Salamatie by Robin ft. Softengine and Lähtisitkö by VilleGalle are two recent songs with lyrics that refer to Finnish rock classics. Comparing the classics with the new lyrics suggests how the ”hero” of the songs has changed in some 35 years. Here are some observations on the relationship between rock lyrics and Finnish self-image, not to be taken too seriously though! If you want to start with the background, check Finnish rock classics & some other songs for singalong sessions, and if you want to know more about current pop artists, check Finnish pop music as a guide to Finnish (and the Finns).
Salamatie by Robin ft. Softengine (2016) versus Moottorie on kuuma by Pelle Miljoona (1980)
Moottoritie on kuuma by Pelle Miljoona is a song that was voted the most loved Finnish rock piece in Helsingin Sanomat in 2007. The other day my husband asked how come our children, who are far too young to know Pelle Miljoona’s song, are going around singing ”moottoritie on kuuma” and I told him that they got the line from Robin’s most recent release. As the reference is so clear, I assume it is intentional; but the intention may well have been just to borrow a cool line rather than consciously rewrite an old theme. Thus, the implications suggested here are totally mine and may not have crossed the mind of the lyric writers at all. As my background is in analysing how cultural artefacts reflect various things, I can’t resist the temptation to play around with these a little bit. Let’s start by looking at the lyrics.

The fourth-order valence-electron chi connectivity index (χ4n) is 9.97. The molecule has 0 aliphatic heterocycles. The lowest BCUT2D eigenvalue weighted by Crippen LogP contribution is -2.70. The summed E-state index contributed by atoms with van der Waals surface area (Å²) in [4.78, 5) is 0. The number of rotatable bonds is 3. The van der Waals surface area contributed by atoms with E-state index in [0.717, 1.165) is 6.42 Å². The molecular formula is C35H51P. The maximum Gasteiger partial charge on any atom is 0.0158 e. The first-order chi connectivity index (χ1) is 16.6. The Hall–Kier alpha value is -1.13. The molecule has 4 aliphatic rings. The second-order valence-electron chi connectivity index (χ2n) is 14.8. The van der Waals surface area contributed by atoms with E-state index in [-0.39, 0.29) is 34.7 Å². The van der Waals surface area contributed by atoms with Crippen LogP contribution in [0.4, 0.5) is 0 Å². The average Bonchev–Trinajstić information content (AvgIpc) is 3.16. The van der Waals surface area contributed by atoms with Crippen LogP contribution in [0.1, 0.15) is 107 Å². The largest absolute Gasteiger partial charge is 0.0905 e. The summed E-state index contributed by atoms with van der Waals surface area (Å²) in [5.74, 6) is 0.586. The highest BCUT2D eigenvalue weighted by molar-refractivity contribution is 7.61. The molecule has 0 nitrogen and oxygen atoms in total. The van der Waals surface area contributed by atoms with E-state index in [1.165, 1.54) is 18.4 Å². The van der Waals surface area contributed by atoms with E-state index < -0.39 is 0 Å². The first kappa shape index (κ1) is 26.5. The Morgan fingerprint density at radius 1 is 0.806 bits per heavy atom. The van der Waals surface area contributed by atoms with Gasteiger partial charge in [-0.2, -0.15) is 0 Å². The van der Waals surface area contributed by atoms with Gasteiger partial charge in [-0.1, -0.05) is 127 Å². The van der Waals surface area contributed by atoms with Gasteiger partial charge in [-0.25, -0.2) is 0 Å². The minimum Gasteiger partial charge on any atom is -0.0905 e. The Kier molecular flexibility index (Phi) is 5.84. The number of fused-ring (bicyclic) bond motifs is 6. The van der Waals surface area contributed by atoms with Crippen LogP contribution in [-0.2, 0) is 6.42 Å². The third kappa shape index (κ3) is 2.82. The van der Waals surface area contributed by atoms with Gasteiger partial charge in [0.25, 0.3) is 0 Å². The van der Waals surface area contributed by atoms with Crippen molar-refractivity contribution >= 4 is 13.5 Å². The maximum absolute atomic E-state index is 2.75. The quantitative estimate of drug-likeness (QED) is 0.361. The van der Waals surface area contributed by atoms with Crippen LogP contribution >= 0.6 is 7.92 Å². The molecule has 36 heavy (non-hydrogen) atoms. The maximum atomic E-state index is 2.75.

NOTA BENE: The translations offered here are mine, please do not quote them without reference to this page. HUOM: Tässä esitetyt käännökset ovat minun käsialaani, älä viittaa niihin viittaamatta tähän sivuun.
Moottoritie on kuuma (The motorway is steaming) by Pelle Miljoona
The refrain of Moottoritie on kuuma goes as follows:
Sister I’d like to stay
But the motorway is steaming
The city lights call me
I would like to explain but my boat is boarding
You are a dream but the world is real, the world is real, real, real
…and the beginning of the second stanza…
I leave to look for myself
Deep inside me
What I find I will bring to you as a gift
Perhaps to keep
It is not right to part
But I have to follow the star
Hence, our speaker thinks he has to choose between love and adventure, and opts for a solitary adventure in the ”real” world over the ”dream” of a girl with the seemingly rather faint hope that someday he might return with a better self-understanding. Perhaps there is also a sense that love represented by the girl is an unattainable dream for the speaker, and hence it is futile to fight for it.
Salamatie (Lightning way) by Robin ft. Softengine
Lightning way begins as follows:
I found myself again on your street
Though I thought all I needed was to be free
But you get me better than anyone else here
And now that no-one else decides, the road is clear
I don’t want to you to go another way
But that motorway is steaming
And it’s calling our names […]
We’ll chase our dream on the Lightning way
and get there some day! […]
The Lightning way will take
us to our beautiful, crazy fate.
Like so many others we may sometimes go astray
But it’s worse if we lose this chance to find our way […]
I am no hero nor a Mr. Right
But we have nothing to lose, we can only win this fight […]
You and I weren’t made to stick to patterns turned forlorn
and I promise we’ll find the place where we belong.